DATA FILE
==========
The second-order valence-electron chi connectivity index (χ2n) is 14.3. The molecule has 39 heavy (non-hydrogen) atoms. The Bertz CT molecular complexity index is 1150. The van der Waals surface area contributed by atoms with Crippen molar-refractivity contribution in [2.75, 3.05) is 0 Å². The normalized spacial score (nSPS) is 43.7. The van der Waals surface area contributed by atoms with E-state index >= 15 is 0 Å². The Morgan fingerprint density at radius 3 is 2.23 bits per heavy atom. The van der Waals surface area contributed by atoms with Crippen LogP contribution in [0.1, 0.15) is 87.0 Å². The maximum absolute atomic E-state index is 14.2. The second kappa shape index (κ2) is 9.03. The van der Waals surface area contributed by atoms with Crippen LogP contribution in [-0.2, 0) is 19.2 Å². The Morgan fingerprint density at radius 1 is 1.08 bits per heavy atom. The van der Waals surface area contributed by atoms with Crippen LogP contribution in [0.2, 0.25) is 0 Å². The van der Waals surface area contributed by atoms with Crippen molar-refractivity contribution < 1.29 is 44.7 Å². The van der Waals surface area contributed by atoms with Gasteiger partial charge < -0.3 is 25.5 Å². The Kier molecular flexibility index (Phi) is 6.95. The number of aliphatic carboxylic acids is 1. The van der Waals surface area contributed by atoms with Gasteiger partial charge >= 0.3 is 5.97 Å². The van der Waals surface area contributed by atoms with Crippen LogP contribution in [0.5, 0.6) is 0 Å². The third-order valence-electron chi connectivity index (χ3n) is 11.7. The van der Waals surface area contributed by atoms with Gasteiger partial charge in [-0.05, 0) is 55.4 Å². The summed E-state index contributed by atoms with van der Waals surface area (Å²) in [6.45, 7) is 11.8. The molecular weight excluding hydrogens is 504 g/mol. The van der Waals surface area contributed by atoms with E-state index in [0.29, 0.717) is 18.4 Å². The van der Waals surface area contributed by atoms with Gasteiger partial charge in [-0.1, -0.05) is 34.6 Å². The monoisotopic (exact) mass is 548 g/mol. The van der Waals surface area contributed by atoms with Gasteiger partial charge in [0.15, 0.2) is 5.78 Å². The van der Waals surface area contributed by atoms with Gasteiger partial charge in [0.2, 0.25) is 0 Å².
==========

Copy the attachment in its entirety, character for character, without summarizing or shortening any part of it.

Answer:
The second-order valence-electron chi connectivity index (χ2n) is 14.3. The molecule has 39 heavy (non-hydrogen) atoms. The Bertz CT molecular complexity index is 1150. The van der Waals surface area contributed by atoms with Crippen molar-refractivity contribution in [2.75, 3.05) is 0 Å². The normalized spacial score (nSPS) is 43.7. The van der Waals surface area contributed by atoms with E-state index >= 15 is 0 Å². The Morgan fingerprint density at radius 3 is 2.23 bits per heavy atom. The van der Waals surface area contributed by atoms with Crippen LogP contribution in [0.1, 0.15) is 87.0 Å². The maximum absolute atomic E-state index is 14.2. The second kappa shape index (κ2) is 9.03. The van der Waals surface area contributed by atoms with Crippen LogP contribution in [-0.2, 0) is 19.2 Å². The Morgan fingerprint density at radius 1 is 1.08 bits per heavy atom. The van der Waals surface area contributed by atoms with Crippen LogP contribution in [0.2, 0.25) is 0 Å². The van der Waals surface area contributed by atoms with Crippen molar-refractivity contribution < 1.29 is 44.7 Å². The van der Waals surface area contributed by atoms with Gasteiger partial charge < -0.3 is 25.5 Å². The Kier molecular flexibility index (Phi) is 6.95. The number of aliphatic carboxylic acids is 1. The van der Waals surface area contributed by atoms with Gasteiger partial charge >= 0.3 is 5.97 Å². The van der Waals surface area contributed by atoms with Crippen LogP contribution in [0.5, 0.6) is 0 Å². The third-order valence-electron chi connectivity index (χ3n) is 11.7. The van der Waals surface area contributed by atoms with Gasteiger partial charge in [-0.05, 0) is 55.4 Å². The summed E-state index contributed by atoms with van der Waals surface area (Å²) in [6.45, 7) is 11.8. The molecular weight excluding hydrogens is 504 g/mol. The van der Waals surface area contributed by atoms with E-state index in [0.29, 0.717) is 18.4 Å². The van der Waals surface area contributed by atoms with Gasteiger partial charge in [-0.1, -0.05) is 34.6 Å². The monoisotopic (exact) mass is 548 g/mol. The van der Waals surface area contributed by atoms with Gasteiger partial charge in [0.15, 0.2) is 5.78 Å². The van der Waals surface area contributed by atoms with Gasteiger partial charge in [0.2, 0.25) is 0 Å².